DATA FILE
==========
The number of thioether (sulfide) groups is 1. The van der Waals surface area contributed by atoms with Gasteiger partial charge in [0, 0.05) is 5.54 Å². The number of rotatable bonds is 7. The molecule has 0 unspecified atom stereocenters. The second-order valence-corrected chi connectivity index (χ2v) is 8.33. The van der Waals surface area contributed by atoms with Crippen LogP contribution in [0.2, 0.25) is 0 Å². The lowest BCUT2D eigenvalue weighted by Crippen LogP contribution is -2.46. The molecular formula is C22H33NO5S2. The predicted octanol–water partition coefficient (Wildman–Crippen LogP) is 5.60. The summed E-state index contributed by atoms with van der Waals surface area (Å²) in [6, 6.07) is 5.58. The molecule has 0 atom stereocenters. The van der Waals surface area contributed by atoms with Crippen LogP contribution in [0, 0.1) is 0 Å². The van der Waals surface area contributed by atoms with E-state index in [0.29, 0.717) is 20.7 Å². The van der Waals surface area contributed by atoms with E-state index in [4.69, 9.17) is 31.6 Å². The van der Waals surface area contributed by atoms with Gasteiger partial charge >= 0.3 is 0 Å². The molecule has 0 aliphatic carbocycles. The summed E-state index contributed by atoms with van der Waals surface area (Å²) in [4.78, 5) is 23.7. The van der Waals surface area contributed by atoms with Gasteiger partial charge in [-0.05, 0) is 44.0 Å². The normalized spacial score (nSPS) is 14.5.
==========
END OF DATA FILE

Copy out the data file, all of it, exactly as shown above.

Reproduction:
The number of thioether (sulfide) groups is 1. The van der Waals surface area contributed by atoms with Gasteiger partial charge in [0, 0.05) is 5.54 Å². The number of rotatable bonds is 7. The molecule has 0 unspecified atom stereocenters. The second-order valence-corrected chi connectivity index (χ2v) is 8.33. The van der Waals surface area contributed by atoms with Crippen LogP contribution in [0.2, 0.25) is 0 Å². The lowest BCUT2D eigenvalue weighted by Crippen LogP contribution is -2.46. The molecular formula is C22H33NO5S2. The predicted octanol–water partition coefficient (Wildman–Crippen LogP) is 5.60. The summed E-state index contributed by atoms with van der Waals surface area (Å²) in [6, 6.07) is 5.58. The molecule has 0 atom stereocenters. The van der Waals surface area contributed by atoms with Crippen LogP contribution in [0, 0.1) is 0 Å². The van der Waals surface area contributed by atoms with E-state index in [0.29, 0.717) is 20.7 Å². The van der Waals surface area contributed by atoms with E-state index in [4.69, 9.17) is 31.6 Å². The van der Waals surface area contributed by atoms with Gasteiger partial charge >= 0.3 is 0 Å². The molecule has 0 aliphatic carbocycles. The summed E-state index contributed by atoms with van der Waals surface area (Å²) in [4.78, 5) is 23.7. The van der Waals surface area contributed by atoms with Gasteiger partial charge in [-0.05, 0) is 44.0 Å². The normalized spacial score (nSPS) is 14.5.